RUNNING FOR EACH OTHER
Ronald Kurui and Lawton Kariher were, respectively, the first and second runners to finish the 5K run in this year’s Great Human Race held Saturday.
Kurui, who lives in Durham and is a member of the USA Track Team, and Kariher, who runs cross country at Voyager Academy High School, train and are serious about their sport, but Saturday they were not running to win or beat a record.
“You run to care for other human beings,” not just to get prizes, Kurui said. Kariher was running to help benefit the Chapel Hill organization A Ban against Neglect, which helps young women in Ghana to learn a trade and have a better life.
Kurui and Kariher were among about 500 volunteers who walked or ran the course in the neighborhoods around Northgate Mall. Sponsored by the Volunteer Center of Durham, the Great Human Race this year brought about 78 non-profit organizations together. The organizations raise money, and get to keep 85 percent of what they raise.
The Volunteer Center tries to raise between $200,000 and $250,000 each year with the race, said Kim Shaw, executive director of the Volunteer Center of Durham. Saturday’s was the 18th race, and the race has raised a combined $2 million for nonprofit organizations during its history, Shaw said. The event also allows nonprofits a way to get energized about their organizations, she said.
Mark-Anthony Middleton, pastor of Abundant Hope Christian Church, completed his fourth or fifth run Saturday to help the church’s building fund and its community outreach projects.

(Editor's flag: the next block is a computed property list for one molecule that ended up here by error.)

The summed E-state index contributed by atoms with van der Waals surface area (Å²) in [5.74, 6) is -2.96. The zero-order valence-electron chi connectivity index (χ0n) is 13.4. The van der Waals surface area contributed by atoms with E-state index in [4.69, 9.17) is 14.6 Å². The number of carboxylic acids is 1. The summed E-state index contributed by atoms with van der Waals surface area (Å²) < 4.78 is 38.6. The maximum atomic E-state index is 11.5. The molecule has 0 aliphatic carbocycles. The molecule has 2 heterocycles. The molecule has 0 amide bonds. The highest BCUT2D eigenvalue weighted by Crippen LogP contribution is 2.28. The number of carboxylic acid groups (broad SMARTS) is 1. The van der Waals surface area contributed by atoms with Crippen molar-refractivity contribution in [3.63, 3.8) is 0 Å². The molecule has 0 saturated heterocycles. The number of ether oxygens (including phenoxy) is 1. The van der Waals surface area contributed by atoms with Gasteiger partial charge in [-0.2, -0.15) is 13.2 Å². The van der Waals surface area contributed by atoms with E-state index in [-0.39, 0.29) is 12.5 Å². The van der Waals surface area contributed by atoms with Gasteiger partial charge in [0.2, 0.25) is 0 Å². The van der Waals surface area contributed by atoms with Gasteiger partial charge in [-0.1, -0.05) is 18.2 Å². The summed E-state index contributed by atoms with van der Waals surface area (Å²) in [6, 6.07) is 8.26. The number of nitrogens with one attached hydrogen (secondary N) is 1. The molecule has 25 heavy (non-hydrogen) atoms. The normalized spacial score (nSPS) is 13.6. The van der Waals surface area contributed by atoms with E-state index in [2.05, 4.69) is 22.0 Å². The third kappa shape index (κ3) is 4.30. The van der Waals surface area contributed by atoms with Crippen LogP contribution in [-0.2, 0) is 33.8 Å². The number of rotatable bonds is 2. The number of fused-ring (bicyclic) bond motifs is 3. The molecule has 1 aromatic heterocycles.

“Beyond the money, it’s a great networking opportunity,” Middleton said. The event offers nonprofit groups of diverse missions a chance to get together and possibly work together, he said.
Olivia Steed, Ketty Thelemaque and Kim Britton, all members of Abundant Hope Christian Church, were cheering on Pastor Middleton. Britton also was cheering her daughter, Johnetta, who was running in the race.
Patricia Townsend of Abundant Hope had run before and completed Saturday’s race. She works with the church’s Interfaith Hospitality Network, which partners with Mt. Sylvan United Methodist Church to help house homeless people who are trying to get back on their feet.
Chris Granger, who completed the race with his son, Thomas, said they were running “for the spirit of the Durham community.” Both Grangers are trained in CPR, and want to train more people to perform CPR and save more lives. Thomas Granger will teach a class soon at Durham Academy.
The race is “a great event for Durham,” Chris Granger said. As runners passed, people were on their porches and on the side of the streets “cheering on the race and enjoying the spirit of Durham,” he said.
Monica Wallace, Melita Quick and Darrietta Lee, members of the organization Women on the Groove, ran or walked in the race. Quick founded the organization, which encourages women to exercise to avoid weight-related health problems. The organization offers nutrition classes, a 90-day fitness challenge, and other diet and exercise programs, many geared toward women who “might not have the ability to afford a gym,” Quick said.
Lee said she has lost some 100 pounds participating in the group’s program, and will run a half-marathon next weekend.